1

XSPEC is a command-driven, interactive, X-ray spectral-fitting programme. More information can be found at: http://heasarc.gsfc.nasa.gov/xanadu/xspec/

2

Here and in the rest of the paper we use the following convention: “primed” quantities are in the reference frame of the electron, while the subscript 1 means “after the scattering”.

Acknowledgments

We would like to thank Rene Goosmann for very useful and stimulating discussions. We acknowledge financial support from the European Union Seventh Framework Programme (FP7/2007-2013) under grant agreement n.312789. FT would like to thank the anonymous referee for the constructive discussions which significantly improved the quality of the paper.

References

Appendix A: Description of the code

In this Appendix we give a detailed description of how the code works when applied to accreting systems by dividing the process in three main steps: the production of seed photons from the accretion disc, the parametrisation of the scattering material and the treatment of the scattering.

A.1. Seed photons

Up to now, we have implemented two different geometries for the source of the seed photons: either a point-like along the symmetry axis of the system, or an accretion disc. The point-source have been used only for testing in this work while the disc produces an MTBB , with the radial dependence of the temperature as for a Shakura–Sunyaev (Shakura & Sunyaev 1973) geometrically thin and optically thick disc:

(A.1)

where G is the gravitational constant, σSB the Stefan-Boltzmann constant, M the mass of the central compact object, the accretion rate and Rin the inner radius of the disc, often assumed to be coincident with the ISCO (the innermost stable circular orbit). The first routine involved in the production of seed photons is devoted to extract the radius at which the photon is emitted, in order to calculate the temperature at that radius Eq. (A.1), thence the energy of the photon (see below).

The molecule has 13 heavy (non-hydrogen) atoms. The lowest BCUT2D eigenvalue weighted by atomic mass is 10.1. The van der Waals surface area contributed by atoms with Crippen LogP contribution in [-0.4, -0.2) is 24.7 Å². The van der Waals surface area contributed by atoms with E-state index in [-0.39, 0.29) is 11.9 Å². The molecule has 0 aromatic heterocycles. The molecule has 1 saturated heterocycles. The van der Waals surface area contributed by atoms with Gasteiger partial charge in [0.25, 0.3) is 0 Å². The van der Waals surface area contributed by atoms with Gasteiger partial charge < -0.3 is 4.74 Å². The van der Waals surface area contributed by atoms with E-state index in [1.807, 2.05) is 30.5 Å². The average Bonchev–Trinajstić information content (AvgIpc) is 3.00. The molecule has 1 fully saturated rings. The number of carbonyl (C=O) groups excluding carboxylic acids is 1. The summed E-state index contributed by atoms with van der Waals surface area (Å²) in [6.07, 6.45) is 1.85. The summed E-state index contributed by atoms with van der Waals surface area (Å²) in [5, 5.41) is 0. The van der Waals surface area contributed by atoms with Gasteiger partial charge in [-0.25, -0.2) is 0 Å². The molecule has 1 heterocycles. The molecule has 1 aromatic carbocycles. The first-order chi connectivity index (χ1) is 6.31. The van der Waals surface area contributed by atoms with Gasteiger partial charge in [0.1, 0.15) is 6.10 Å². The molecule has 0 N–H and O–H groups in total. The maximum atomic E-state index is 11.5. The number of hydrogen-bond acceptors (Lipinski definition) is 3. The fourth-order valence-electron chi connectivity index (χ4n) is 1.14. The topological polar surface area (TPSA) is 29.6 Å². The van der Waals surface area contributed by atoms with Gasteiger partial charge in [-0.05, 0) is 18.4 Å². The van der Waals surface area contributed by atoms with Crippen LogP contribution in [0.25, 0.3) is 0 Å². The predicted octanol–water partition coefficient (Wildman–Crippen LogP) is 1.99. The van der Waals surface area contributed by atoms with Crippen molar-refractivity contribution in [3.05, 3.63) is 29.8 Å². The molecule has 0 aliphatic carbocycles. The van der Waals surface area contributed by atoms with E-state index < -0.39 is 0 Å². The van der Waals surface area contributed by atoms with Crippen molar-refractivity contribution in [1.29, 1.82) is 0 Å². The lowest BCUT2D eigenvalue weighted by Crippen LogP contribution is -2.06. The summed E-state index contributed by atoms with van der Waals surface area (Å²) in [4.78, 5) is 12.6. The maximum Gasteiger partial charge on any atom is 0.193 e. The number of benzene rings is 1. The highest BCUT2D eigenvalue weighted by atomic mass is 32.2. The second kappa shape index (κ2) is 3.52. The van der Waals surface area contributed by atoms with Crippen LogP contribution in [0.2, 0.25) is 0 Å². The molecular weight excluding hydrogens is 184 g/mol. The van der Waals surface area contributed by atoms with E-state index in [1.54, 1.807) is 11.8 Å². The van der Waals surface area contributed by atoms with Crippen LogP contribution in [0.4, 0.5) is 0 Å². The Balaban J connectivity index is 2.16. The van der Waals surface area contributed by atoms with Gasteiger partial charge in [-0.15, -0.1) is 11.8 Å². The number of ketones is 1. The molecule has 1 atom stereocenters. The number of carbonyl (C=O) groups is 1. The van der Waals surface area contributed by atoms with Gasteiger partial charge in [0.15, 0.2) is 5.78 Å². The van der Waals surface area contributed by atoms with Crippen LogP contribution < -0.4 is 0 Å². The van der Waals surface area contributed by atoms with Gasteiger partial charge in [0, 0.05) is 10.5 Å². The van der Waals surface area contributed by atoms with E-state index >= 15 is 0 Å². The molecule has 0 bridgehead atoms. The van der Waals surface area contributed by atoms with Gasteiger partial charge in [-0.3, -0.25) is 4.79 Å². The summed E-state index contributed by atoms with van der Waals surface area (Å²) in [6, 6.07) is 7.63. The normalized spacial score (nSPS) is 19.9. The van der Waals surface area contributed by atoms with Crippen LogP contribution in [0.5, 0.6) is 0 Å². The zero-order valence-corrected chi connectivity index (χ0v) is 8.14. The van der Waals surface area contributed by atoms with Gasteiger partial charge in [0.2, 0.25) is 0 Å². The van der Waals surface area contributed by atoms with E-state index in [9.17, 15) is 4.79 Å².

In our code we have made extensive use of what we call the fundamental Monte Carlo approach which consists in randomly extracting the continuous variable x according to its probability distribution, F(x), within the interval [xmin,xmax]. This can be expressed by the following formula:

(A.2)

where P(x) is the probability density function (PDF) of x, normalised to one and hence associated with a random number, ξ, belonging to the interval [0,1]. If F(x) is analytically integrable and the integral is invertible, the aleatory variable, x, is a function of the random number and it can be easily calculated with an extraction of ξ. On the other hand if the integral is not invertible we can still build a grid of value for P(x)∈[0,1] as a function of x and then extract a random number (ξ = P(x)) which can be associated to the corresponding value of x in the grid; we will refer to the latter procedure as the tabular approach.

The number of photons arising from an annulus RdR emitting as a black body is proportional to T(R)3 so Eq. (A.2) becomes

(A.3)

where Rin and Rout are the inner and outer radius of the disc respectively and T(R) is given by Eq. (A.1). Integration of Eq. (A.3) gives